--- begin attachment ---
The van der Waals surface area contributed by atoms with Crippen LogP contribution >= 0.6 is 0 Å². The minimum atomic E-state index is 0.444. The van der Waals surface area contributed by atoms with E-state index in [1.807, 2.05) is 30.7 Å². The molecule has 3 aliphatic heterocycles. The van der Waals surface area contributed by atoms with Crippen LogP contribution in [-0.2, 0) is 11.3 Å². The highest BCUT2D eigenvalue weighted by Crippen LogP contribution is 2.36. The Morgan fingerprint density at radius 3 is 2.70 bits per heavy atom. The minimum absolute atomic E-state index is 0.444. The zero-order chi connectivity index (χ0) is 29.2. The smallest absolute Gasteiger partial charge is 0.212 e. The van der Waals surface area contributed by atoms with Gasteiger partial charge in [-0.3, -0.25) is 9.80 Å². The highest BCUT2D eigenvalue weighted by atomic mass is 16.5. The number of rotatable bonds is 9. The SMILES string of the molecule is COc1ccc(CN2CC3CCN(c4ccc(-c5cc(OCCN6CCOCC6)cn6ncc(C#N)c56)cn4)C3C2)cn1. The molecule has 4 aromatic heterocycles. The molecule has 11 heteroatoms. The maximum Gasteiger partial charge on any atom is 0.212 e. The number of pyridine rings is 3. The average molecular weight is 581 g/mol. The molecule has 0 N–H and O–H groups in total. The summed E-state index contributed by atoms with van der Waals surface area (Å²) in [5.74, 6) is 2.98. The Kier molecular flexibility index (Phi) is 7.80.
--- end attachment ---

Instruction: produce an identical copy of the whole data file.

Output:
The van der Waals surface area contributed by atoms with Crippen LogP contribution >= 0.6 is 0 Å². The minimum atomic E-state index is 0.444. The van der Waals surface area contributed by atoms with E-state index in [1.807, 2.05) is 30.7 Å². The molecule has 3 aliphatic heterocycles. The van der Waals surface area contributed by atoms with Crippen LogP contribution in [-0.2, 0) is 11.3 Å². The highest BCUT2D eigenvalue weighted by Crippen LogP contribution is 2.36. The Morgan fingerprint density at radius 3 is 2.70 bits per heavy atom. The minimum absolute atomic E-state index is 0.444. The zero-order chi connectivity index (χ0) is 29.2. The smallest absolute Gasteiger partial charge is 0.212 e. The van der Waals surface area contributed by atoms with Gasteiger partial charge in [-0.3, -0.25) is 9.80 Å². The highest BCUT2D eigenvalue weighted by atomic mass is 16.5. The number of rotatable bonds is 9. The SMILES string of the molecule is COc1ccc(CN2CC3CCN(c4ccc(-c5cc(OCCN6CCOCC6)cn6ncc(C#N)c56)cn4)C3C2)cn1. The molecule has 4 aromatic heterocycles. The molecule has 11 heteroatoms. The maximum Gasteiger partial charge on any atom is 0.212 e. The number of pyridine rings is 3. The average molecular weight is 581 g/mol. The molecule has 0 N–H and O–H groups in total. The summed E-state index contributed by atoms with van der Waals surface area (Å²) in [5.74, 6) is 2.98. The Kier molecular flexibility index (Phi) is 7.80.